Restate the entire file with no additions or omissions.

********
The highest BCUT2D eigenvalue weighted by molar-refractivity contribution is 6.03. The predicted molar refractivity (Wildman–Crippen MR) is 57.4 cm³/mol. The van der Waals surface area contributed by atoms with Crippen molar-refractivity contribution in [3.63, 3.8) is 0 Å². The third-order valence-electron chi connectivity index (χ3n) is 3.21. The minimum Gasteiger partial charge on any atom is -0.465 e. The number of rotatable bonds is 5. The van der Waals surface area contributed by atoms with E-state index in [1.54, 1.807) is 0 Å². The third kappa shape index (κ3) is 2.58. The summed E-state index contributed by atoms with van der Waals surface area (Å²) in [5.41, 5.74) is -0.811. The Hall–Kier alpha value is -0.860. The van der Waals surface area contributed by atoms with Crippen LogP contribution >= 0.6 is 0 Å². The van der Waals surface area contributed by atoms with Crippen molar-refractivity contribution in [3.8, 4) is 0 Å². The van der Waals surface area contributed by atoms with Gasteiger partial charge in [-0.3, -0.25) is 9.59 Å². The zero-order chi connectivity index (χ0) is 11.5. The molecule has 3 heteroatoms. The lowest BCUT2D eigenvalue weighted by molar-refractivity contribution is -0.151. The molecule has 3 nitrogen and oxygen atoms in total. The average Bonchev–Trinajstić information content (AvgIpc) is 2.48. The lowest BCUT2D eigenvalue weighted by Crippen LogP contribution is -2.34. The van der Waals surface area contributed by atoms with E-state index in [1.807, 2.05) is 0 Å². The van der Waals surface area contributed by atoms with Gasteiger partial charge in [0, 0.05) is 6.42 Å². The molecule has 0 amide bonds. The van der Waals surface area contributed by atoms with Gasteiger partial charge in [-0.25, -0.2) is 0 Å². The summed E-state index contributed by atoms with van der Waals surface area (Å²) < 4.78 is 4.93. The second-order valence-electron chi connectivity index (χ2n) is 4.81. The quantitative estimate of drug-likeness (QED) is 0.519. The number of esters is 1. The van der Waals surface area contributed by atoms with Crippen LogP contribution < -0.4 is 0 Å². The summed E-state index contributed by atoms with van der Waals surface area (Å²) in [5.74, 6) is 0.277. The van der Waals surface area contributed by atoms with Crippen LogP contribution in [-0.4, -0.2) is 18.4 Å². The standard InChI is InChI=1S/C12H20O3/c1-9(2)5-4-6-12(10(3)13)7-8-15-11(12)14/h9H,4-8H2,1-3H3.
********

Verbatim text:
The highest BCUT2D eigenvalue weighted by molar-refractivity contribution is 6.03. The predicted molar refractivity (Wildman–Crippen MR) is 57.4 cm³/mol. The van der Waals surface area contributed by atoms with Crippen molar-refractivity contribution in [3.63, 3.8) is 0 Å². The third-order valence-electron chi connectivity index (χ3n) is 3.21. The minimum Gasteiger partial charge on any atom is -0.465 e. The number of rotatable bonds is 5. The van der Waals surface area contributed by atoms with E-state index in [1.54, 1.807) is 0 Å². The third kappa shape index (κ3) is 2.58. The summed E-state index contributed by atoms with van der Waals surface area (Å²) in [5.41, 5.74) is -0.811. The Hall–Kier alpha value is -0.860. The van der Waals surface area contributed by atoms with Crippen LogP contribution >= 0.6 is 0 Å². The van der Waals surface area contributed by atoms with Crippen molar-refractivity contribution in [3.8, 4) is 0 Å². The van der Waals surface area contributed by atoms with Gasteiger partial charge in [-0.3, -0.25) is 9.59 Å². The zero-order chi connectivity index (χ0) is 11.5. The molecule has 3 heteroatoms. The lowest BCUT2D eigenvalue weighted by molar-refractivity contribution is -0.151. The molecule has 3 nitrogen and oxygen atoms in total. The average Bonchev–Trinajstić information content (AvgIpc) is 2.48. The lowest BCUT2D eigenvalue weighted by Crippen LogP contribution is -2.34. The van der Waals surface area contributed by atoms with E-state index in [1.807, 2.05) is 0 Å². The van der Waals surface area contributed by atoms with Gasteiger partial charge in [0, 0.05) is 6.42 Å². The molecule has 0 amide bonds. The van der Waals surface area contributed by atoms with Gasteiger partial charge in [-0.25, -0.2) is 0 Å². The summed E-state index contributed by atoms with van der Waals surface area (Å²) < 4.78 is 4.93. The second-order valence-electron chi connectivity index (χ2n) is 4.81. The quantitative estimate of drug-likeness (QED) is 0.519. The number of esters is 1. The van der Waals surface area contributed by atoms with Crippen LogP contribution < -0.4 is 0 Å². The summed E-state index contributed by atoms with van der Waals surface area (Å²) in [5.74, 6) is 0.277. The van der Waals surface area contributed by atoms with Crippen LogP contribution in [-0.4, -0.2) is 18.4 Å². The standard InChI is InChI=1S/C12H20O3/c1-9(2)5-4-6-12(10(3)13)7-8-15-11(12)14/h9H,4-8H2,1-3H3.